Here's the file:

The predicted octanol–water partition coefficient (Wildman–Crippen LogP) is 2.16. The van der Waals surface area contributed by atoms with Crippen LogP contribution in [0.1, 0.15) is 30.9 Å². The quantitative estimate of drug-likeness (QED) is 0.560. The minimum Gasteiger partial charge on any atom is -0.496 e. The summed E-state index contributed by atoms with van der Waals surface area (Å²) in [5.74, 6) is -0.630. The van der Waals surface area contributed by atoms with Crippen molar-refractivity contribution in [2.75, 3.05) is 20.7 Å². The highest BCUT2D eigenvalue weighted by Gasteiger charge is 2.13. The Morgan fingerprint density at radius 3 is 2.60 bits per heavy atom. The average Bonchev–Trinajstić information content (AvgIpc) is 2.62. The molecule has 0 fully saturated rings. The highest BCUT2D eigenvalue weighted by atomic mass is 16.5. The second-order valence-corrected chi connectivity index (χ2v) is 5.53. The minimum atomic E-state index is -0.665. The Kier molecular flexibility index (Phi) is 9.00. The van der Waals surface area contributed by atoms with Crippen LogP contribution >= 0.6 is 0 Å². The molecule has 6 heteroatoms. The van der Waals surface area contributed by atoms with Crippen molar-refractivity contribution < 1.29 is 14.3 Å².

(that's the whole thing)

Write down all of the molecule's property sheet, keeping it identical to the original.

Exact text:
The predicted octanol–water partition coefficient (Wildman–Crippen LogP) is 2.16. The van der Waals surface area contributed by atoms with Crippen LogP contribution in [0.1, 0.15) is 30.9 Å². The quantitative estimate of drug-likeness (QED) is 0.560. The minimum Gasteiger partial charge on any atom is -0.496 e. The summed E-state index contributed by atoms with van der Waals surface area (Å²) in [5.74, 6) is -0.630. The van der Waals surface area contributed by atoms with Crippen molar-refractivity contribution in [2.75, 3.05) is 20.7 Å². The highest BCUT2D eigenvalue weighted by Gasteiger charge is 2.13. The Morgan fingerprint density at radius 3 is 2.60 bits per heavy atom. The average Bonchev–Trinajstić information content (AvgIpc) is 2.62. The molecule has 0 fully saturated rings. The highest BCUT2D eigenvalue weighted by atomic mass is 16.5. The second-order valence-corrected chi connectivity index (χ2v) is 5.53. The minimum atomic E-state index is -0.665. The Kier molecular flexibility index (Phi) is 9.00. The van der Waals surface area contributed by atoms with Crippen LogP contribution >= 0.6 is 0 Å². The molecule has 6 heteroatoms. The van der Waals surface area contributed by atoms with Crippen molar-refractivity contribution < 1.29 is 14.3 Å².